Friday, July 28, 2006

Two years is enough

Last night was closing dinner for our TFA orientation (why it was the night before the actual end of orientation I don't know). It was all good and well, good food and all of us happy and not in "professional dress." I particularly liked our speakers. We had a recent high school graduate and her principal speak to us. The girl, Corina I think, was very cool and she told us about migrating from El Salvador and having to repeat Kindergarten. She was told this would be enough for her to catch up to her peers. Until the end of 7th grade she thought she had caught up because she always got good grades and never had problems with being so quiet in school. When she was in 7th grade she interviewed for a KIPP School (a TFA product that amazes me with how successful they are) and they told her she tested so far behind that she would have to repeat the 7th grade to attend KIPP. At this point she talked about how she decided not to go to KIPP and how when she was discussing it with the principal she told him she didn't want to graduate high school as a 20-year-old. This is a girl who was motivated enough to stay out of trouble and stay in school and who was told what she was doing was good enough for the world and she was lied to. Instead, she's told to truly compete at a level with her peers she's going to have to stay in high school until she's 20 and work even harder than others at that. Is it any wonder that so many children simply fall by the wayside in the public education system? If they're even told at all how much work will be required of them to bridge the gap, do most of them have a system or teachers who are invested enough in them to help them succeed? Corina ended up joining KIPP and spending two years there before she went to a private high school in Dallas. This fall she will be attending St. Louis University for their nursing program.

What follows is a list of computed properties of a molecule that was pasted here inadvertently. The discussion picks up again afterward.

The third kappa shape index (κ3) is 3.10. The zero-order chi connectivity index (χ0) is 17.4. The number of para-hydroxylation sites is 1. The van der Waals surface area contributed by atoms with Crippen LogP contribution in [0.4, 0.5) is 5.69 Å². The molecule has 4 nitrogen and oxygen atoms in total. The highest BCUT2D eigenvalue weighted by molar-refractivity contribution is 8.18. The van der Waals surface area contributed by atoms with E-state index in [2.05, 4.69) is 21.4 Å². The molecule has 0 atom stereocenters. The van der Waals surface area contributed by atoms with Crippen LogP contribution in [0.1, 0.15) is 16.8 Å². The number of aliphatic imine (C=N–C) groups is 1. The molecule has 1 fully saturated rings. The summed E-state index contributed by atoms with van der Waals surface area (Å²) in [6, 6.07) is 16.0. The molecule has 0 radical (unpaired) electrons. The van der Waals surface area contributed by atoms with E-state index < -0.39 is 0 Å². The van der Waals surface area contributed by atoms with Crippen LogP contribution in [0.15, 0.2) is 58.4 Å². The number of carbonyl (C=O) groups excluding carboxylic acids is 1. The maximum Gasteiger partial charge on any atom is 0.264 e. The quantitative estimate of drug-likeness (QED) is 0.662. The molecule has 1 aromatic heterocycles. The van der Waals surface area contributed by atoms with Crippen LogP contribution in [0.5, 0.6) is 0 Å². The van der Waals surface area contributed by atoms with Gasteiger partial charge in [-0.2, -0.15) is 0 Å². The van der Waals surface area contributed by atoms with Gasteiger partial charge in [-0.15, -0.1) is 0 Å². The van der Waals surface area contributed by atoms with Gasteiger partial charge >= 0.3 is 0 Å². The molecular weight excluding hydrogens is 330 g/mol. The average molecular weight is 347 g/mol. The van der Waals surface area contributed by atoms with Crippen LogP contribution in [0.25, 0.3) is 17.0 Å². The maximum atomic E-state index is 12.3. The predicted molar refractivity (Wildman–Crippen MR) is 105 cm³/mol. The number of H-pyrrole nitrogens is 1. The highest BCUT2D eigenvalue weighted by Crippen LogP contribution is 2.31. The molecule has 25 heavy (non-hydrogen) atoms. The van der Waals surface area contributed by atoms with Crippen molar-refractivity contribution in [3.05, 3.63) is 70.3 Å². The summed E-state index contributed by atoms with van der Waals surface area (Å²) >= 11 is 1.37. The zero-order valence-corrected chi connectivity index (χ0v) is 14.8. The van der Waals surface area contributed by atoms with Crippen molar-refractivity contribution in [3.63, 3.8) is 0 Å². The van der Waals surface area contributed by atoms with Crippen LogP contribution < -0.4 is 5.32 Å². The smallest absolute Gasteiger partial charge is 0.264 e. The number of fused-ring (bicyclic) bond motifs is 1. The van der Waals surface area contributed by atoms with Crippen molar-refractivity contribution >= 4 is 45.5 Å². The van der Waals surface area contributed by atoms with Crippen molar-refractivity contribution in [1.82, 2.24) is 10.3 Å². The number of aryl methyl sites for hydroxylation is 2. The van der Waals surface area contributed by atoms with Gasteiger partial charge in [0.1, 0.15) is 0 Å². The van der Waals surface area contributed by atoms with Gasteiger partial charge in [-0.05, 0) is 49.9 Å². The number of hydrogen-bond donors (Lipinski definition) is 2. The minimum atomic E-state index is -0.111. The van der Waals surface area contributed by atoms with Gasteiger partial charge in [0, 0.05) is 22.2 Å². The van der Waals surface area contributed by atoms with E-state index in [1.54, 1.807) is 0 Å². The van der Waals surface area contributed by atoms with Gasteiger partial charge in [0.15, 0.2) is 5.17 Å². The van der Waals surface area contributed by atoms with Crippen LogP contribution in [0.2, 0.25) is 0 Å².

It's stories like these that make me confident I've made the right decision to join this movement. The biggest criticism I've received since getting my notice in April was that TFA only puts teachers in the classroom for two years and that simply isn't enough. I have previously deferred that by telling people I plan to stay longer than my committed two years, but I'm starting to see I should have just taken the argument head on. Two years is enough. One year is enough. One month, one week, one day is enough. Children like Corina are falling through the cracks in the American education system in a way that to me seems criminally negligible. In two years at KIPP the course of her life was changed, so how can you tell me that my two years at McReynolds won't matter? How can you tell me that my five weeks this summer with Juan, Lisa, John, Pablo and Francisco didn't do something for them? The fact that I showed up every day. The fact that I demanded heads off their desks, work done, heads held high when they spoke? I'm not saying walking in with a smile and a lot of idealistic energy is the solution to all the worlds problems, but damn it what else is being done? At least 155 people here in Houston and countless others across this country are trying. Two years is enough because every second that someone isn't fighting for these kids is so much worse for them and their futures. They deserve so much more than that and two years is one place we can start.

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